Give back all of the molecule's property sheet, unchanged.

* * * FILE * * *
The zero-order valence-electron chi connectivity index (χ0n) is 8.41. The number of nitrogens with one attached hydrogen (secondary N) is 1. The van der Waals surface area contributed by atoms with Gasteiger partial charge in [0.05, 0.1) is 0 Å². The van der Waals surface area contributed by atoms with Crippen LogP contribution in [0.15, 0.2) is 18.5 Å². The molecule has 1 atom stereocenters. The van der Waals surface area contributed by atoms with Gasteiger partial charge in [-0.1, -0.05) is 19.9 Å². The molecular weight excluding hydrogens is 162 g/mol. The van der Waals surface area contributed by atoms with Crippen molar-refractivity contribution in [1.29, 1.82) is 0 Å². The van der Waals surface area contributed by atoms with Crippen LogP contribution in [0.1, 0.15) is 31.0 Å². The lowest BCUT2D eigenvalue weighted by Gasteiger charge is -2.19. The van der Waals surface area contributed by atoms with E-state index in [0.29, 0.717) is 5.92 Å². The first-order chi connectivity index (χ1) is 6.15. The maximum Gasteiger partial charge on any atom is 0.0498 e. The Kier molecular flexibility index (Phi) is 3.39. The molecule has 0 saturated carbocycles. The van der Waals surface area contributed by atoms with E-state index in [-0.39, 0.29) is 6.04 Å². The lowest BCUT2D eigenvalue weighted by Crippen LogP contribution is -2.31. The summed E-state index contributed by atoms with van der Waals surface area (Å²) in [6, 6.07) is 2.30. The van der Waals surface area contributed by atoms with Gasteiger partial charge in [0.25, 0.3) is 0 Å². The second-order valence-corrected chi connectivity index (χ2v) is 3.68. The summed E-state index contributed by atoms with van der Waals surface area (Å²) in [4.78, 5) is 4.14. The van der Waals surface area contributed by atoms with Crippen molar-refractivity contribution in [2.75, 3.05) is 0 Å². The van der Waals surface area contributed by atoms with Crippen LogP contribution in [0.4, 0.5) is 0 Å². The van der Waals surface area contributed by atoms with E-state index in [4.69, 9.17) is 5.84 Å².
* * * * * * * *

The zero-order valence-electron chi connectivity index (χ0n) is 8.41. The number of nitrogens with one attached hydrogen (secondary N) is 1. The van der Waals surface area contributed by atoms with Gasteiger partial charge in [0.05, 0.1) is 0 Å². The van der Waals surface area contributed by atoms with Crippen LogP contribution in [0.15, 0.2) is 18.5 Å². The molecule has 1 atom stereocenters. The van der Waals surface area contributed by atoms with Gasteiger partial charge in [-0.1, -0.05) is 19.9 Å². The molecular weight excluding hydrogens is 162 g/mol. The van der Waals surface area contributed by atoms with Crippen molar-refractivity contribution in [1.29, 1.82) is 0 Å². The van der Waals surface area contributed by atoms with Crippen LogP contribution in [0.1, 0.15) is 31.0 Å². The lowest BCUT2D eigenvalue weighted by Gasteiger charge is -2.19. The van der Waals surface area contributed by atoms with E-state index in [0.29, 0.717) is 5.92 Å². The first-order chi connectivity index (χ1) is 6.15. The maximum Gasteiger partial charge on any atom is 0.0498 e. The Kier molecular flexibility index (Phi) is 3.39. The molecule has 0 saturated carbocycles. The van der Waals surface area contributed by atoms with E-state index in [-0.39, 0.29) is 6.04 Å². The lowest BCUT2D eigenvalue weighted by Crippen LogP contribution is -2.31. The summed E-state index contributed by atoms with van der Waals surface area (Å²) in [6, 6.07) is 2.30. The van der Waals surface area contributed by atoms with Gasteiger partial charge in [0.25, 0.3) is 0 Å². The second-order valence-corrected chi connectivity index (χ2v) is 3.68. The summed E-state index contributed by atoms with van der Waals surface area (Å²) in [4.78, 5) is 4.14. The van der Waals surface area contributed by atoms with Crippen molar-refractivity contribution in [2.75, 3.05) is 0 Å². The van der Waals surface area contributed by atoms with Crippen LogP contribution in [0.4, 0.5) is 0 Å². The van der Waals surface area contributed by atoms with E-state index in [4.69, 9.17) is 5.84 Å².